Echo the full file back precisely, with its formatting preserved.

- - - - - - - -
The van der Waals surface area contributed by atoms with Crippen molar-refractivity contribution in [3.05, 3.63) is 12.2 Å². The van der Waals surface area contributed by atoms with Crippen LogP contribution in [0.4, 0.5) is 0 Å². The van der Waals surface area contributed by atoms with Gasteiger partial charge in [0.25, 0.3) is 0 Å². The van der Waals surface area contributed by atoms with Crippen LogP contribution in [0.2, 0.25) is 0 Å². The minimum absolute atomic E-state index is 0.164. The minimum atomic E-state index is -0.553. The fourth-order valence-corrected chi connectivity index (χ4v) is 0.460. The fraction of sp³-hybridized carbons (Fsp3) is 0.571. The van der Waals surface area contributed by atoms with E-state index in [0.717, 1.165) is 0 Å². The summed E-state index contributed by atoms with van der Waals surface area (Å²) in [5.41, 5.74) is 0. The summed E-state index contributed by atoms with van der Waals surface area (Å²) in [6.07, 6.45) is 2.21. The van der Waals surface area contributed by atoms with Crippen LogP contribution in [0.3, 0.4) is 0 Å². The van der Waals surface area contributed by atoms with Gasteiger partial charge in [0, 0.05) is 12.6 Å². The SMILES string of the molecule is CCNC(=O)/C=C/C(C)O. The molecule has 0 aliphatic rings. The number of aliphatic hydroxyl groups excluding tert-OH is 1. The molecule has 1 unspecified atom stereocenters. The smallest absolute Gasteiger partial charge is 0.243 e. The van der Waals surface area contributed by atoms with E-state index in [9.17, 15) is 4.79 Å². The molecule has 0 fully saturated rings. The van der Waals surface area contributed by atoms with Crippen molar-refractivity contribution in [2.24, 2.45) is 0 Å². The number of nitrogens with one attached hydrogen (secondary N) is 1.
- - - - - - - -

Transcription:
The van der Waals surface area contributed by atoms with Crippen molar-refractivity contribution in [3.05, 3.63) is 12.2 Å². The van der Waals surface area contributed by atoms with Crippen LogP contribution in [0.4, 0.5) is 0 Å². The van der Waals surface area contributed by atoms with Gasteiger partial charge in [0.25, 0.3) is 0 Å². The van der Waals surface area contributed by atoms with Crippen LogP contribution in [0.2, 0.25) is 0 Å². The minimum absolute atomic E-state index is 0.164. The minimum atomic E-state index is -0.553. The fourth-order valence-corrected chi connectivity index (χ4v) is 0.460. The fraction of sp³-hybridized carbons (Fsp3) is 0.571. The van der Waals surface area contributed by atoms with E-state index in [0.717, 1.165) is 0 Å². The summed E-state index contributed by atoms with van der Waals surface area (Å²) in [5.41, 5.74) is 0. The summed E-state index contributed by atoms with van der Waals surface area (Å²) in [6.07, 6.45) is 2.21. The van der Waals surface area contributed by atoms with Crippen LogP contribution in [0.3, 0.4) is 0 Å². The van der Waals surface area contributed by atoms with Gasteiger partial charge in [0, 0.05) is 12.6 Å². The SMILES string of the molecule is CCNC(=O)/C=C/C(C)O. The molecule has 0 aliphatic rings. The number of aliphatic hydroxyl groups excluding tert-OH is 1. The molecule has 1 unspecified atom stereocenters. The smallest absolute Gasteiger partial charge is 0.243 e. The van der Waals surface area contributed by atoms with E-state index in [9.17, 15) is 4.79 Å². The molecule has 0 fully saturated rings. The van der Waals surface area contributed by atoms with Crippen molar-refractivity contribution in [2.24, 2.45) is 0 Å². The number of nitrogens with one attached hydrogen (secondary N) is 1.